Sen-itiroh Hakomori graduated from Tohoku Univ. School of Medicine, Sendai, Japan. He started his research career in glycoscience at the Dept. of Biochemistry at the same university. He earned his Ph.D. at the same university in 1956, and conducted postdoctoral research as a Fulbright Fellow at Harvard Medical School, 1956-58. He held a faculty position at Tohoku Pharmaceutical Univ. In 1971, he was appointed Prof. of Pathobiology (School of Public Health) and Microbiology (School of Medicine), Univ. of Washington. He has been Head, Program of Biochemical Oncology, Fred Hutchinson Cancer Research Center (1975-1987); Scientific Director, The Biomembrane Institute, Seattle, WA (1987-1996). He is currently Professor Emeritus at Univ. of Washington (since 2005), and Head, Division of Biomembrane Research, at Pacific Northwest Research Institute (since 1996).
Dr. Hakomori has devoted his career to studies on structure and function of glycosphingolipids (GSLs). He initially characterized many (~25) new GSLs, particularly extended lacto- and globo-series structures, including A1, A2, H, I/i, Lex, Ley, sialyl-Lex, and globo-ABH, some of which were identified as developmentally-regulated or tumor-associated antigens. He and his group were the first to identify tumor-associated antigens as GSLs, providing the basis for diagnosis and treatment of human cancer. In fact, some of these antigens, and antibodies directed to them, have been found by others to be useful for diagnosis and treatment of various types of cancer.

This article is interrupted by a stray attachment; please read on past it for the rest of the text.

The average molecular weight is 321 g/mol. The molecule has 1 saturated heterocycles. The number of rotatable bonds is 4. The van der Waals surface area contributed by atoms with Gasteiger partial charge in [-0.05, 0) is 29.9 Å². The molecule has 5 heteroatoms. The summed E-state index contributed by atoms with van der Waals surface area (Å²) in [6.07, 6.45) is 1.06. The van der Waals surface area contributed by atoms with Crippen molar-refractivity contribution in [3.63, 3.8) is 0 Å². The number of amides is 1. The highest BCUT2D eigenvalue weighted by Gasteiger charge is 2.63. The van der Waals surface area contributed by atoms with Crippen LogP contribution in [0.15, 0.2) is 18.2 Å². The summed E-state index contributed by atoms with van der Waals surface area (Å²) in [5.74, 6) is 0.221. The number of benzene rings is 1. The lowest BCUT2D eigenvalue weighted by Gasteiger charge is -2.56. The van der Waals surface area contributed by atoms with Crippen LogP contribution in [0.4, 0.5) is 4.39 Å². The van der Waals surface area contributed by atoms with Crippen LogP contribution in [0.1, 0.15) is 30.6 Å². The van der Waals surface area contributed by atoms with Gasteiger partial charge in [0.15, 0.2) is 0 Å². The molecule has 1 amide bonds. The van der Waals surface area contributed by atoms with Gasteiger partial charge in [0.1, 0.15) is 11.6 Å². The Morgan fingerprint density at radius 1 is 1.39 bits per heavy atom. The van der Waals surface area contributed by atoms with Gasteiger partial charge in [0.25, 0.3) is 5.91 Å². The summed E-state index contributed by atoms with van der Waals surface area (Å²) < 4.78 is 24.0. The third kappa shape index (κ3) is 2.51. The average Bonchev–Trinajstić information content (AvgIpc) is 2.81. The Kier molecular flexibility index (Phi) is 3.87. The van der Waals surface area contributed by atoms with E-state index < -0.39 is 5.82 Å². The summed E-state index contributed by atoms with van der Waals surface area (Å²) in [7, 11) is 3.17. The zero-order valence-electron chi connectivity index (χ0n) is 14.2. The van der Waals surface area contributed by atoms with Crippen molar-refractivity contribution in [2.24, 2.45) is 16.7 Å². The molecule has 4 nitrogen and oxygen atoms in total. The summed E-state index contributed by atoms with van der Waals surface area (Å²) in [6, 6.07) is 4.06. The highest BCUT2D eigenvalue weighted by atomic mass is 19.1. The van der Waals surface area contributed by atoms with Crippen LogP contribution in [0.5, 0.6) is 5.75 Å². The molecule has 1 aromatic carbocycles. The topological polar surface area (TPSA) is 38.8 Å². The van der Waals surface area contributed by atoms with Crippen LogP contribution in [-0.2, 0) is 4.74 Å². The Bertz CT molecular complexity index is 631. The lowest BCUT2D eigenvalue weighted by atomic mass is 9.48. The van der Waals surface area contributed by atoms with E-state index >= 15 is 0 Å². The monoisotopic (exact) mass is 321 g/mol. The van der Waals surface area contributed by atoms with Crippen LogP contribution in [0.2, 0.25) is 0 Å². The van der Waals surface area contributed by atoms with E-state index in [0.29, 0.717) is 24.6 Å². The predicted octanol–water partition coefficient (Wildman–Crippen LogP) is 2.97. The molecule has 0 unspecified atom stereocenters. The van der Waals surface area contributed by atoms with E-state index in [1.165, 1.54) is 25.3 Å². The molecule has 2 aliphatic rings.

More recently, Dr. Hakomori and his group have been studying functional roles of GSLs in defining cell adhesion and signal transduction. For example, they were the first to characterize the effect of gangliosides on growth factor receptor function, in terms of inhibitory or promoting effect on receptor-associated tyrosine phosphorylation. They pioneered the elucidation of GSLs as adhesion molecules based on carbohydrate-to-carbohydrate interaction. This concept was not well accepted in the beginning, but has been supported increasingly by various other research groups. Recently, they have provided clear evidence that GSLs or other glycoconjugates, organized in microdomains, define cell adhesion coupled with signal transduction. Subsidiary findings, such as discovery of oncofetal fibronectin, and defining of ABO gene structure, also resulted from their studies.